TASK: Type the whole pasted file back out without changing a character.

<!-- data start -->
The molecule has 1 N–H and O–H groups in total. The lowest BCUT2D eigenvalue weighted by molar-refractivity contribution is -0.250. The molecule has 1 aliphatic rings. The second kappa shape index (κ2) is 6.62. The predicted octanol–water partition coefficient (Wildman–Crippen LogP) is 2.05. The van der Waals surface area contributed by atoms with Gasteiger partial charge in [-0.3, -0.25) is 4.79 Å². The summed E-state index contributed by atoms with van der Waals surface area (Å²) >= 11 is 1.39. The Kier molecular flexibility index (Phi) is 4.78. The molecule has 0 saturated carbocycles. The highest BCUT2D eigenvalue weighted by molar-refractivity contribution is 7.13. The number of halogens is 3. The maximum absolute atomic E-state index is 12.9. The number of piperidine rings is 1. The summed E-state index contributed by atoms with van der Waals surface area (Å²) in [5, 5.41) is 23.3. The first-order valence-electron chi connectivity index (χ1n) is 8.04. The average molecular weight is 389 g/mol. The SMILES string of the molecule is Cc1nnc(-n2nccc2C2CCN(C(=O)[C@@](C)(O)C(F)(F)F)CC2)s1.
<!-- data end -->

The molecule has 1 N–H and O–H groups in total. The lowest BCUT2D eigenvalue weighted by molar-refractivity contribution is -0.250. The molecule has 1 aliphatic rings. The second kappa shape index (κ2) is 6.62. The predicted octanol–water partition coefficient (Wildman–Crippen LogP) is 2.05. The van der Waals surface area contributed by atoms with Gasteiger partial charge in [-0.3, -0.25) is 4.79 Å². The summed E-state index contributed by atoms with van der Waals surface area (Å²) >= 11 is 1.39. The Kier molecular flexibility index (Phi) is 4.78. The molecule has 0 saturated carbocycles. The highest BCUT2D eigenvalue weighted by molar-refractivity contribution is 7.13. The number of halogens is 3. The maximum absolute atomic E-state index is 12.9. The number of piperidine rings is 1. The summed E-state index contributed by atoms with van der Waals surface area (Å²) in [5, 5.41) is 23.3. The first-order valence-electron chi connectivity index (χ1n) is 8.04. The average molecular weight is 389 g/mol. The SMILES string of the molecule is Cc1nnc(-n2nccc2C2CCN(C(=O)[C@@](C)(O)C(F)(F)F)CC2)s1.